This article is reprinted from the AGFC Newsletter:
Oct. 23, 2019
Randy Zellers Assistant Chief of Communications
MT. IDA — The anglers of Lake Ouachita High School Fishing Team may still be a few years from taking on the challenge of top-level tournament angling, but they already are showing the character of true sportsmen and women through their conservation actions. The team netted a $1,000 grant from the Arkansas Game and Fish Commission to help fund their organization after successfully completing a fish habitat project on Lake Ouachita this summer.
Tilly Davis, who organizes and helps manage the fishing team, says her two sons approached her about it.
“We heard about some of the grants the AGFC gives for the shooting sports team and I asked the school if it was possible to use some of those funds for the fishing team,” Tilly Davis said. “Robbie Strother and Alex Gilbert from the AGFC spoke up and told us we didn’t have to share that grant, we could apply for this one.”
Tilly Davis then asked Stacy Sigman, resource officer for the Corps of Engineers at Lake Ouachita, if the Corps would be willing to help with the project.
“He was like, ‘Oh yeah, we’d like to help and know where there are some dead and dying trees that need to be removed that you can use for the brush piles,’” said Tilly Davis.
Early in the morning on July 26, eight young anglers shoved off in a Corps of Engineers barge piloted by Sigman and a bass boat with Tilly’s husband, professional angler Mark Davis, behind the wheel.
“Stacy (Sigman), Robbie (Strother) and two other adults also helped with the project, cutting trees and showing us how to tie them off to the blocks,” Tilly Davis said. “Mark used his GPS and fishfinder to find the best locations for the brush and report the locations back to the Game and Fish.”
The young anglers helped drag brush and load it onto the boats, then helped push it into the water when the boat was in position.
“We placed trees — mostly cedar trees, but a few oaks — on 11 different places in the lake,” said team member Fisher Davis. “It only took one day, thanks to all the help we got from the Corps. They provided the barge and materials, we just had to show up and do the work.”
According to Mark Davis, the locations of the brush piles were a mixture of well-known honeyholes and new locations.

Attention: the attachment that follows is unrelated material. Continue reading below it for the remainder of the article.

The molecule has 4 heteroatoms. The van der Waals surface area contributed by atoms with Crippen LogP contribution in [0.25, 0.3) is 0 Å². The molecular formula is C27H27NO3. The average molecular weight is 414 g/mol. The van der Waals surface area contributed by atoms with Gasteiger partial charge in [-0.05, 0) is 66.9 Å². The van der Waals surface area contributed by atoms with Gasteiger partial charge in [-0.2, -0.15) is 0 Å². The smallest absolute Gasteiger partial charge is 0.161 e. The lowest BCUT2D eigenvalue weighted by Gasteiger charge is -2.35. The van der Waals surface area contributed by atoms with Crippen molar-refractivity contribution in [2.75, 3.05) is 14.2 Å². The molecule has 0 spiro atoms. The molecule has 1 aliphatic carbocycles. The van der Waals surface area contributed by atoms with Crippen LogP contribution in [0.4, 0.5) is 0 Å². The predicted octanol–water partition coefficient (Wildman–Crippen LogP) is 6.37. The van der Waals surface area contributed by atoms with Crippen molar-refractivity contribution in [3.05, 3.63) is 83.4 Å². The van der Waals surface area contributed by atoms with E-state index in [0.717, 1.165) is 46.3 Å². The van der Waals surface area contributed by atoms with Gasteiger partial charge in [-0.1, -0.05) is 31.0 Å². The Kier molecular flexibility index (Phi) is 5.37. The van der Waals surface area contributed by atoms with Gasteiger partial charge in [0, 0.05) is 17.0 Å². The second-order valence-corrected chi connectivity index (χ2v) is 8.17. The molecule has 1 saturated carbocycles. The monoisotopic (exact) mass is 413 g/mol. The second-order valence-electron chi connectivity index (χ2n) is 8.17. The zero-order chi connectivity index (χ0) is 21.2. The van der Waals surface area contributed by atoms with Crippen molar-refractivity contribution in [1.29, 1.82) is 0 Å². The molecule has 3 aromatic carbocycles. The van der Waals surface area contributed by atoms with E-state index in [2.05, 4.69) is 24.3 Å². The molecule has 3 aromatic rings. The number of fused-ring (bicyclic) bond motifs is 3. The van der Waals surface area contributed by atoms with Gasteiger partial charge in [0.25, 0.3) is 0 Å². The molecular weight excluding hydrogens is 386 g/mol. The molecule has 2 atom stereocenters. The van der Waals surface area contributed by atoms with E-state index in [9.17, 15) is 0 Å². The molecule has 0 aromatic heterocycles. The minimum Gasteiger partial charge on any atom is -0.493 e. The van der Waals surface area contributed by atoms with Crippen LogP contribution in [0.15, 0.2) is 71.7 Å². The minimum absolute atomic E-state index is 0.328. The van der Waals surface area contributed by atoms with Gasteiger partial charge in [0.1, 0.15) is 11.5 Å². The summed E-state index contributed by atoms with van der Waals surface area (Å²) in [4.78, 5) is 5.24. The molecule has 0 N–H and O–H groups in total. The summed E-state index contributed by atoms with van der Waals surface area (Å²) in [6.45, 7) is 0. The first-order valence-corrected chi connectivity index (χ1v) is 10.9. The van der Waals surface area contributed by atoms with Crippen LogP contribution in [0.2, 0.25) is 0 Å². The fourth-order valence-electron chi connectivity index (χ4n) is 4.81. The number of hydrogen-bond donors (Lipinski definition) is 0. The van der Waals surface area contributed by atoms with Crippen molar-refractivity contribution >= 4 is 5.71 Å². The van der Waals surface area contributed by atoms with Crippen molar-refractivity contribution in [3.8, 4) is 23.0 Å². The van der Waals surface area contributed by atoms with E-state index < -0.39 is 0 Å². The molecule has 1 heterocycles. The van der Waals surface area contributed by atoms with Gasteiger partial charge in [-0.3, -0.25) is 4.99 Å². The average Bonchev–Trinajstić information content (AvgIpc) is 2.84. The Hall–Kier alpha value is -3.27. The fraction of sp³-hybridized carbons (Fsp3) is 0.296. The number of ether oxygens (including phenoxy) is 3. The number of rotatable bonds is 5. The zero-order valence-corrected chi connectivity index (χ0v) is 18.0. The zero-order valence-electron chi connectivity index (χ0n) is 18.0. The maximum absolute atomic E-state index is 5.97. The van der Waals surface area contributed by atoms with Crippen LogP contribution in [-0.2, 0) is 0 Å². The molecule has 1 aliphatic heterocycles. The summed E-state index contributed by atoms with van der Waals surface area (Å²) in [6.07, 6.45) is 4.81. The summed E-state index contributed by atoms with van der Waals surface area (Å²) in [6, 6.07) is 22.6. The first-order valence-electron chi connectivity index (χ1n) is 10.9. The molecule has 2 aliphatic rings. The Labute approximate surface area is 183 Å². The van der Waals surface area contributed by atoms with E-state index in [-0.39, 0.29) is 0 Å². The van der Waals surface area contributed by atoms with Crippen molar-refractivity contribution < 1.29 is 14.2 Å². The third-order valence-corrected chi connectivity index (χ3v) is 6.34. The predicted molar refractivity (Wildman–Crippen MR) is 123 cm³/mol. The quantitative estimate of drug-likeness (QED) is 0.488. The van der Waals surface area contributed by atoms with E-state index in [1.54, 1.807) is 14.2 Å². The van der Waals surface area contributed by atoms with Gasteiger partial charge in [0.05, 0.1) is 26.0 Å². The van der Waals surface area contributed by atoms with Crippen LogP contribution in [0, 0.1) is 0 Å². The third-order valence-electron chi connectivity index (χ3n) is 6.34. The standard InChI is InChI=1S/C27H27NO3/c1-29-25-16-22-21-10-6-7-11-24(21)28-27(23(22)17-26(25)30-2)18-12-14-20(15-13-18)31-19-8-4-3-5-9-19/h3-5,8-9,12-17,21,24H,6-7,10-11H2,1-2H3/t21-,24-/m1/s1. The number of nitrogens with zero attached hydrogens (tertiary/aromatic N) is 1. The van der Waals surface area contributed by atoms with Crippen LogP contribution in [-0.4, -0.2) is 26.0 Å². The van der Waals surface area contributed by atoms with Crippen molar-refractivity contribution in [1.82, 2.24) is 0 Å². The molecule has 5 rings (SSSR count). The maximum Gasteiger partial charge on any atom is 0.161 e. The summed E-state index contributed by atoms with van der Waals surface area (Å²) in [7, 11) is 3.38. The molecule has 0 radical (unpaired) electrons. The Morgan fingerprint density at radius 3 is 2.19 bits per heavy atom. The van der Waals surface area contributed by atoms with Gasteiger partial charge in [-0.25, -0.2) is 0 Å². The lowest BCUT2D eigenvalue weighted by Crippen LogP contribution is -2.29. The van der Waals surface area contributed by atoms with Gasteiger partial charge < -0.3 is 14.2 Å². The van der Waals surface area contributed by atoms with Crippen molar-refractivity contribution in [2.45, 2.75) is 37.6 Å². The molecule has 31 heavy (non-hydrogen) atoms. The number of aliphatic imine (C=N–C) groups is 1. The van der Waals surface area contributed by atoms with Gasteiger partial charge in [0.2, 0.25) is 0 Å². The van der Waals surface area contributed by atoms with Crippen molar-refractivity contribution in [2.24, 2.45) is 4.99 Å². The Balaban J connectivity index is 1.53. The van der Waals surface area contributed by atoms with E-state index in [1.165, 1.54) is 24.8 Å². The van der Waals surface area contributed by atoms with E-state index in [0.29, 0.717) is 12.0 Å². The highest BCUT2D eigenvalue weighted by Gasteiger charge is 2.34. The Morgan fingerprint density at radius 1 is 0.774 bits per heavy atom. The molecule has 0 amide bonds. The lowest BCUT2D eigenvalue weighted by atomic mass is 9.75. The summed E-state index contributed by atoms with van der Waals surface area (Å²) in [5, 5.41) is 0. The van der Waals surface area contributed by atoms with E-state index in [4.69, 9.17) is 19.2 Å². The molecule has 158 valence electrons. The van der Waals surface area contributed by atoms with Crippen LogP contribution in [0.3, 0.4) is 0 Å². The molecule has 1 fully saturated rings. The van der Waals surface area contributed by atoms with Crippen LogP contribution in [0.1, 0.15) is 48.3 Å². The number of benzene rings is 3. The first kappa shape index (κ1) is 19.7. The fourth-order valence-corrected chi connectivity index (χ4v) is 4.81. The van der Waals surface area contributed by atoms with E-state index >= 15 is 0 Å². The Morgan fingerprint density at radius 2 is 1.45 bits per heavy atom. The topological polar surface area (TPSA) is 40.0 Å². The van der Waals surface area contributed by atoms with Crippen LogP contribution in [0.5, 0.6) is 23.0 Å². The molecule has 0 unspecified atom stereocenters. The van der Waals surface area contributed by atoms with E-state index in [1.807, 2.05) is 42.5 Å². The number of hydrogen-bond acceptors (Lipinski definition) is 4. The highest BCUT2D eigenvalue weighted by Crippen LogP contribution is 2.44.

“The first one we built we laughed and said this is Community Hole number one,” Mark Davis said. “Everybody on the lake fishes that point, it’s a great hump in front of Mountain Harbor that’s always held fish. So the fish shelter we added is going to help everybody. Many of the places we added cover to have historically held fish, and that’s good because you know fish already use the spot, and we also put out a few in places where there’s never been one before to maybe create a new place for anglers to look.”
Tilly Davis says the funds are very important for the club because they don’t ask for any money from their young members to join.
“We have 14 members from Mt. Ida High School and Oden High School and some of the young anglers don’t have their own tackle or equipment,” Tilly Davis said. “This is a great way to get them the money the team needs and help do something for the lakes they fish.”
The grant money was supplied by the Youth Tournament Organization Habitat Grants Program offered by the AGFC’s Black Bass Program.
“These young men and women are the future of bass fishing,” said Jason Olive, assistant chief of fisheries for the AGFC who proposed the grant idea. “There’s no doubt that they love the competition and camaraderie of the sport, and this grant gives them the opportunity to showcase their commitment to the conservation of our natural resources as well.”
Although the high school fishing team habitat grant program has been available since 2017, Lake Ouachita Youth Fishing Team is only the second team to ever apply for the grant program and is the first to complete a project and collect the grant money.
“As part of the requirements, teams must be affiliated with a high school or other organization to handle the financial end of the grant,” Olive said. “They also need to provide documentation of the work and GPS locations of the fish attractors they place. We then place those coordinates on the AGFC’s interactive map so they are available to the public and may help a future young angler land a few fish.”
Grants ranging from $500 to $1,000 are available, depending on the amount of work done. Some of this money may be used to reimburse the team for any expenses from the project, but a little resourceful thinking can capitalize on donated materials.
“Just like the Corps helped locate and cut trees for this team, there are many companies that may donate old materials to use for structures,” Olive said. “Pallets from feed stores, scrap PVC from plumbing companies, cracked brick from construction companies are just a few examples of how a team can cut their costs to make the grant money stretch for their tournament fishing needs.”
Visit www.agfc.com/bbp for more information on the AGFC’s Black Bass Program and Youth Tournament Organization Habitat Grants.
To learn more about the Lake Ouachita High School Fishing Team visit their Facebook Page.